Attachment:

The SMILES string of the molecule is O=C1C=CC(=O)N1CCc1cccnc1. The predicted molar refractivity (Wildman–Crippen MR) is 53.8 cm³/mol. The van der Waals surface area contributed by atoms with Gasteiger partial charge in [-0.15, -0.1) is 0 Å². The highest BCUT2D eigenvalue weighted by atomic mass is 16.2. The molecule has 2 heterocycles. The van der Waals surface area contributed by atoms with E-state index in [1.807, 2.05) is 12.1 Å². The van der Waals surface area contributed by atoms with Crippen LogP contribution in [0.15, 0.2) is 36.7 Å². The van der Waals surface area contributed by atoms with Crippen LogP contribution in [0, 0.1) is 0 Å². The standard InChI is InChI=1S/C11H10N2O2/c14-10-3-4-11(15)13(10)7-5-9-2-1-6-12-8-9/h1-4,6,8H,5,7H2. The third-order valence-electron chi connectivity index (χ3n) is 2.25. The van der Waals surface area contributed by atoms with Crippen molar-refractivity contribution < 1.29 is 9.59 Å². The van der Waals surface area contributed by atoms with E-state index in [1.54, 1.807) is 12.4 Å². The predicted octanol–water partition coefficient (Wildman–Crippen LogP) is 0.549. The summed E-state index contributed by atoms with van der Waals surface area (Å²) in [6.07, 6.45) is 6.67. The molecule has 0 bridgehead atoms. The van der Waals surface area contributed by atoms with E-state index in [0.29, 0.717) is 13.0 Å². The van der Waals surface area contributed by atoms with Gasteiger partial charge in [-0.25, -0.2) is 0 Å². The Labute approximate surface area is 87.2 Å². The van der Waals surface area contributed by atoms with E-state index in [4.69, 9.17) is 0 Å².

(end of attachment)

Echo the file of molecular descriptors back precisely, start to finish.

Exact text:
The SMILES string of the molecule is O=C1C=CC(=O)N1CCc1cccnc1. The predicted molar refractivity (Wildman–Crippen MR) is 53.8 cm³/mol. The van der Waals surface area contributed by atoms with Gasteiger partial charge in [-0.15, -0.1) is 0 Å². The highest BCUT2D eigenvalue weighted by atomic mass is 16.2. The molecule has 2 heterocycles. The van der Waals surface area contributed by atoms with E-state index in [1.807, 2.05) is 12.1 Å². The van der Waals surface area contributed by atoms with Crippen LogP contribution in [0.15, 0.2) is 36.7 Å². The van der Waals surface area contributed by atoms with Crippen LogP contribution in [0, 0.1) is 0 Å². The standard InChI is InChI=1S/C11H10N2O2/c14-10-3-4-11(15)13(10)7-5-9-2-1-6-12-8-9/h1-4,6,8H,5,7H2. The third-order valence-electron chi connectivity index (χ3n) is 2.25. The van der Waals surface area contributed by atoms with Crippen molar-refractivity contribution < 1.29 is 9.59 Å². The van der Waals surface area contributed by atoms with E-state index in [1.54, 1.807) is 12.4 Å². The predicted octanol–water partition coefficient (Wildman–Crippen LogP) is 0.549. The summed E-state index contributed by atoms with van der Waals surface area (Å²) in [6.07, 6.45) is 6.67. The molecule has 0 bridgehead atoms. The van der Waals surface area contributed by atoms with E-state index in [0.29, 0.717) is 13.0 Å². The van der Waals surface area contributed by atoms with Gasteiger partial charge in [-0.25, -0.2) is 0 Å². The Labute approximate surface area is 87.2 Å². The van der Waals surface area contributed by atoms with E-state index in [4.69, 9.17) is 0 Å².